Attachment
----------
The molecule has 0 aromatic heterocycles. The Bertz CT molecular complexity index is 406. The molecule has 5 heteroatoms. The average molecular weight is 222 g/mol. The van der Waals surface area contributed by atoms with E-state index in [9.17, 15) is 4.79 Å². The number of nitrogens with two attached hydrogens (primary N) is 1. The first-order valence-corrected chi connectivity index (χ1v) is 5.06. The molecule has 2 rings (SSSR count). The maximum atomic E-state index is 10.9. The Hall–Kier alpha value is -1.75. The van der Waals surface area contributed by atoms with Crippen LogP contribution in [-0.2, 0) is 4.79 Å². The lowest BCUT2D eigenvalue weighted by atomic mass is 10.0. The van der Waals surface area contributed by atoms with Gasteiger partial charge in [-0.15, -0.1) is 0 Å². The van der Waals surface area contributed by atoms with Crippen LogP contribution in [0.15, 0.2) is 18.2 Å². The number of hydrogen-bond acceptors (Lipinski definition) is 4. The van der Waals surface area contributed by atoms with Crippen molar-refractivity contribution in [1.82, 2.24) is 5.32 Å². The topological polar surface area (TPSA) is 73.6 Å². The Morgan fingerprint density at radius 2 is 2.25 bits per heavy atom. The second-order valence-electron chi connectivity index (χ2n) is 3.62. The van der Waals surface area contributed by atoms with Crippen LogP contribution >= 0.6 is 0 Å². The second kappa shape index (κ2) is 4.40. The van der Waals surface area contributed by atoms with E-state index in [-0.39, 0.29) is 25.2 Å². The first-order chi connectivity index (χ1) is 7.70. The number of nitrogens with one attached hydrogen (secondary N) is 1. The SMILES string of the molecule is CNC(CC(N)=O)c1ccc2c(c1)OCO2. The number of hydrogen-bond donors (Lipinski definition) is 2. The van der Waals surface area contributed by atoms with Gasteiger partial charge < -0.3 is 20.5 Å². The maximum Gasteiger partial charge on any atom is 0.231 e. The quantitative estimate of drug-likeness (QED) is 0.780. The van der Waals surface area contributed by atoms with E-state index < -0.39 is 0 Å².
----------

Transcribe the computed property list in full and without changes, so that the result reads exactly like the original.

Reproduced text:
The molecule has 0 aromatic heterocycles. The Bertz CT molecular complexity index is 406. The molecule has 5 heteroatoms. The average molecular weight is 222 g/mol. The van der Waals surface area contributed by atoms with E-state index in [9.17, 15) is 4.79 Å². The number of nitrogens with two attached hydrogens (primary N) is 1. The first-order valence-corrected chi connectivity index (χ1v) is 5.06. The molecule has 2 rings (SSSR count). The maximum atomic E-state index is 10.9. The Hall–Kier alpha value is -1.75. The van der Waals surface area contributed by atoms with Crippen LogP contribution in [-0.2, 0) is 4.79 Å². The lowest BCUT2D eigenvalue weighted by atomic mass is 10.0. The van der Waals surface area contributed by atoms with Gasteiger partial charge in [-0.15, -0.1) is 0 Å². The van der Waals surface area contributed by atoms with Crippen LogP contribution in [0.15, 0.2) is 18.2 Å². The number of hydrogen-bond acceptors (Lipinski definition) is 4. The van der Waals surface area contributed by atoms with Crippen molar-refractivity contribution in [1.82, 2.24) is 5.32 Å². The topological polar surface area (TPSA) is 73.6 Å². The Morgan fingerprint density at radius 2 is 2.25 bits per heavy atom. The second-order valence-electron chi connectivity index (χ2n) is 3.62. The van der Waals surface area contributed by atoms with Crippen LogP contribution >= 0.6 is 0 Å². The second kappa shape index (κ2) is 4.40. The van der Waals surface area contributed by atoms with E-state index in [-0.39, 0.29) is 25.2 Å². The first-order chi connectivity index (χ1) is 7.70. The number of nitrogens with one attached hydrogen (secondary N) is 1. The SMILES string of the molecule is CNC(CC(N)=O)c1ccc2c(c1)OCO2. The number of hydrogen-bond donors (Lipinski definition) is 2. The van der Waals surface area contributed by atoms with Gasteiger partial charge < -0.3 is 20.5 Å². The maximum Gasteiger partial charge on any atom is 0.231 e. The quantitative estimate of drug-likeness (QED) is 0.780. The van der Waals surface area contributed by atoms with E-state index < -0.39 is 0 Å².